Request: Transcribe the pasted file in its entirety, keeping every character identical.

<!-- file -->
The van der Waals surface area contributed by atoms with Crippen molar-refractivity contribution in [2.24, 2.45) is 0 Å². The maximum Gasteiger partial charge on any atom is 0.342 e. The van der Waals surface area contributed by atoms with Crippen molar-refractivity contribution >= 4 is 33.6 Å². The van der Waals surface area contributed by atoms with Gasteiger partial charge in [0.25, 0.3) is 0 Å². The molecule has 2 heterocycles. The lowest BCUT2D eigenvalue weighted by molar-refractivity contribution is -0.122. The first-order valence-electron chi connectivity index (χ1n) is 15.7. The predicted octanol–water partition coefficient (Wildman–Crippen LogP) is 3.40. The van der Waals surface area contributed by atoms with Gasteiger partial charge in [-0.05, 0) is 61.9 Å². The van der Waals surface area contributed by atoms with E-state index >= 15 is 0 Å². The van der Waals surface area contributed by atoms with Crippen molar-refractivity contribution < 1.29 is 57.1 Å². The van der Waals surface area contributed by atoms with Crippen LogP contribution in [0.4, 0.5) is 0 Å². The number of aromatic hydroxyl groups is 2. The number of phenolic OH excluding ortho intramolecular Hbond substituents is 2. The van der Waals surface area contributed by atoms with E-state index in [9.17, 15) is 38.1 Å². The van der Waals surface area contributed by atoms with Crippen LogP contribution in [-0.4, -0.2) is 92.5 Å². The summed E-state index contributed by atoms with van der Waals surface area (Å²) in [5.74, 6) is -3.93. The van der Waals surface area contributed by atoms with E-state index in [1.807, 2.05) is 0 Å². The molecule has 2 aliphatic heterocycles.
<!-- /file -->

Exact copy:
The van der Waals surface area contributed by atoms with Crippen molar-refractivity contribution in [2.24, 2.45) is 0 Å². The maximum Gasteiger partial charge on any atom is 0.342 e. The van der Waals surface area contributed by atoms with Crippen molar-refractivity contribution >= 4 is 33.6 Å². The van der Waals surface area contributed by atoms with Gasteiger partial charge in [0.25, 0.3) is 0 Å². The molecule has 2 heterocycles. The lowest BCUT2D eigenvalue weighted by molar-refractivity contribution is -0.122. The first-order valence-electron chi connectivity index (χ1n) is 15.7. The predicted octanol–water partition coefficient (Wildman–Crippen LogP) is 3.40. The van der Waals surface area contributed by atoms with Gasteiger partial charge in [-0.05, 0) is 61.9 Å². The van der Waals surface area contributed by atoms with E-state index >= 15 is 0 Å². The van der Waals surface area contributed by atoms with Crippen molar-refractivity contribution < 1.29 is 57.1 Å². The van der Waals surface area contributed by atoms with Crippen LogP contribution in [0.4, 0.5) is 0 Å². The number of aromatic hydroxyl groups is 2. The number of phenolic OH excluding ortho intramolecular Hbond substituents is 2. The van der Waals surface area contributed by atoms with E-state index in [9.17, 15) is 38.1 Å². The van der Waals surface area contributed by atoms with Crippen LogP contribution in [-0.4, -0.2) is 92.5 Å². The summed E-state index contributed by atoms with van der Waals surface area (Å²) in [5.74, 6) is -3.93. The van der Waals surface area contributed by atoms with E-state index in [1.807, 2.05) is 0 Å². The molecule has 2 aliphatic heterocycles.